I owe Saxby Chambliss a great deal of gratitude, for it was his actions in the Senate that drove me to become active in the political process. But my appreciation of Senator Chambliss doesn’t go an inch farther than that.
Saxby’s support of the Troubled Asset Relief Program (TARP) several years ago prompted me to get involved and launch FireSaxby.com, a web site devoted to highlighting Chambliss’ brand of phony conservatism with hopes of seeing him removed from office.
(The Associated Press interviewed me about the site; you can read that article here.)
Chambliss spent a big pile of money in a race that shouldn’t have been close. He ended up in a runoff election and beat his Democrat opposition to remain in office. That’s certainly not what I was hoping for, but I learned something very interesting about Saxby Chambliss that year.
Nobody likes him.
Sure, there are former campaign volunteers who remember him as a nice guy, and there are people who have known him for a long time that insist Saxby is a nice guy; but the average Georgia voter can’t stand Saxby Chambliss.
I’ve heard the same comments about Saxby as I’ve continued in political activism since then. People will accept him because he’s a Republican, but generally they don’t like him. He’s too liberal, too soft on immigration, too terrible on fiscal issues, too willing to raise taxes. That list goes on.
Not one time has anyone told me that they like Saxby Chambliss and hope he stays in office. I’ve been planning a very active campaign season for 2014. I’ve planned to spend every possible moment of the 2014 election cycle campaigning for Saxby’s opponent.
You can imagine my joy when I heard the news on Friday that Saxby won’t be seeking re-election.
The funny part of it is that he said it was frustration with Washington that made him decide to quit. The debt ceiling debacle, lack of presidential leadership, a legislative gridlock – these are the reasons for Saxby’s exit.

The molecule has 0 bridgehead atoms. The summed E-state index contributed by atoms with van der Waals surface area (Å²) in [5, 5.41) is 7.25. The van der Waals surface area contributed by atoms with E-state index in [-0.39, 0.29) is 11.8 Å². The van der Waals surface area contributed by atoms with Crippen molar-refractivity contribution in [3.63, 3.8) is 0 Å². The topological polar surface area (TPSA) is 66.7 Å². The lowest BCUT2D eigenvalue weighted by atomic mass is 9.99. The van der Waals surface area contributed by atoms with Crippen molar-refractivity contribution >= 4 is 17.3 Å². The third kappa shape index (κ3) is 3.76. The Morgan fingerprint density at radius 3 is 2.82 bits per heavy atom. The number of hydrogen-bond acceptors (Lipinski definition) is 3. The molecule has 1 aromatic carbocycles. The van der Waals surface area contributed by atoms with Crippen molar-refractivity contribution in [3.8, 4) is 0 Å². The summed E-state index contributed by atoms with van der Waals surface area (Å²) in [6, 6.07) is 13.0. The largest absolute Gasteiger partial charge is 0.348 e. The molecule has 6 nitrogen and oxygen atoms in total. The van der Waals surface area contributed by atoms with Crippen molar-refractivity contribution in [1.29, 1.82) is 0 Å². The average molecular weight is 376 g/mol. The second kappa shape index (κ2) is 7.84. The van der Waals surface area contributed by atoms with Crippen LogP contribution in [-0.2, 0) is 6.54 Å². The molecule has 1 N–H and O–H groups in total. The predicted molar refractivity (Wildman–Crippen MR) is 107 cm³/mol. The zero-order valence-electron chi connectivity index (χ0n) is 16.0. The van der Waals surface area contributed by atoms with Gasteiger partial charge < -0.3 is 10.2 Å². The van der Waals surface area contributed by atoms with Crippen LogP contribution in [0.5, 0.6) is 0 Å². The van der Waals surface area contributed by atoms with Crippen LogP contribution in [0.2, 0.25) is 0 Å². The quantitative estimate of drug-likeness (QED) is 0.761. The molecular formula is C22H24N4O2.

It has nothing to do with the fact that nobody likes him.
It has nothing to do with the fact that Georgians don’t appreciate him talking about raising taxes.
Or about being bipartisan with Democrats when they are dead wrong.
It has nothing to do with him supporting the indefinite detention of American citizens.
It has nothing to do with the big pork spending he loves so dearly.
It has nothing to do with the Senate Conservatives Fund (with Jim DeMint’s exodus from the Senate) now able and willing to target vulnerable Republicans.
It was Saxby’s frustration with Washington.
I guess when the going gets tough, the tough go back home to Moultrie.
Saxby insists he would have won a primary election if he had stayed in the game. Realistically, he’s probably right. He’s got access and influence and could probably buy himself another term in the Senate.
(That’s one of the big problems with the Seventeenth Amendment, by the way.)
He would have had a huge fight on his hands. A few Georgia politicians were already rumored to be mounting a fight against Chambliss. Saxby may have beaten them in a primary, but it would have been close and would have proven the point that there is a growing base of Republicans ready to reject lousy, no good senators like Saxby Chambliss.
But no matter his reason, he’ll be gone soon. His time in Washington can’t end soon enough. Let the celebration begin.
So long, Saxby. Don’t let the door hit you on your way out.